With self-proclaimed “professional philosophers” such as paracletus around I guess I should be using the latter phrase in all cases. Presumably even if it spoils the rhyme. If I don’t then I could be asked to provide evidence for my claim about gruffalos.

Why all the fuss?

If you read the comments following RD Rauser’s post, you’ll see a great deal of effort on both sides of the debate (some 84 comments at the time of writing). When paracletus said, “I honestly don’t care what you are…” he was telling a bit of a fib. Yet, to the rest of the world the distinction is academic and I’m sure most people I know would exasperated by the amount of electronic ink being spilled over it. Why do theists care so much about the precise definition of an atheist?

I can only speculate. My guess is believers feel that agnostics can be more easily ignored; after all, they’re not sure. Meanwhile if all other atheists can be characterised as strong atheists, they bear an equal burden of proof as theists and arguably look equally irrational. Perhaps this is an unconscious “smear” tactic by believers who, on some level, know their beliefs are irrational and so insist that everyone else’s beliefs are likewise.

Atheists care about this issue in part because it is their own beliefs being discussed and their rationality questioned. I think it’s important that atheism is understood by all and not allowed to become the subject of unchallenged ridicule and demonisation. I applaud sites such as Ask The Atheists for their helping people to understand atheism better. I get the impression that RD Rauser and friends are more interested in derision than understanding.

5 thoughts on “Atheism, Agnosticism, Definitions and Misunderstandings

  1. Great post!

    Atheists care about this issue in part because it is their own beliefs being discussed and their rationality questioned. I think it’s important that atheism is understood by all and not allowed to become the subject of unchallenged ridicule and demonisation.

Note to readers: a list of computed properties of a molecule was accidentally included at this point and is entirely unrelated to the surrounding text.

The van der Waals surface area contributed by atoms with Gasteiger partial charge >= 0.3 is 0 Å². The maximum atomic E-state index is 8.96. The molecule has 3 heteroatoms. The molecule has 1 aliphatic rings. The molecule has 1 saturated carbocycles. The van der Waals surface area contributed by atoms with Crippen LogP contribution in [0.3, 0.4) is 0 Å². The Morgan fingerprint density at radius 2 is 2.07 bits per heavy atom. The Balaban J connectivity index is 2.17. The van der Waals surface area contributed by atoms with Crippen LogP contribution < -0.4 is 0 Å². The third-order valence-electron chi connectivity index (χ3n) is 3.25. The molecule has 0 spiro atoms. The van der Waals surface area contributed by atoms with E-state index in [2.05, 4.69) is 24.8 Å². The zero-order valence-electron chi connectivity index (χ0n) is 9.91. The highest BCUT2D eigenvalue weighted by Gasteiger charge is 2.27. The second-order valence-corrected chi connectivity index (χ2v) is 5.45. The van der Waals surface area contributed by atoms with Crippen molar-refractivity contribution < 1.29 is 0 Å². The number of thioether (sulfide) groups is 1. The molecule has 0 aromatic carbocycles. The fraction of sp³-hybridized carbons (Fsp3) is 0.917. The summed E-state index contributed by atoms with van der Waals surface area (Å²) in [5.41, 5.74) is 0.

Seeking to understand our fellow man is what we should be doing instead of bickering over evidence. Evidence can always be ignored (and has by many) but how can we ignore those who we actively seek to understand?

  2. My guess is believers feel that agnostics can be more easily ignored;

    My guess is that believers feel that agnostics are still win-able. Denying the existence of God is the ultimate sin that many equate to the unpardonable sin of blasphemy. Once you say you don’t believe in God, many Christians feel there is nothing they can do for you anymore. You’re hell’s fuel for all they know.

  3. Lorena said,

    My guess is that believers feel that agnostics are still win-able.

    Hmm, I think in many cases your assessment may be nearer the truth. Especially within church communities.

    Once you say you don’t believe in God, many Christians feel there is nothing they can do for you anymore.

    But that still doesn’t explain why they won’t leave us alone. Randall Rauser has made several posts about atheist and atheism, all quite disparaging. It seems our existence really troubles him. He can’t deny the existence of atheists, so he seems to want to make us look like idiots.

    I suspect atheism scares them, especially when they see us making arguments on the Internet, campaigning for an end to religious privilege, etc.

  4. Yes, they won’t leave us alone, and I offer two reasons for that.

    (1) If we were never true Christians, as they claim, then they can still convert us, for real this time.

    (2) They need to be out there refuting what we say. They know that other doubters are reading us, and they feel such doubters need to know that we are wrong.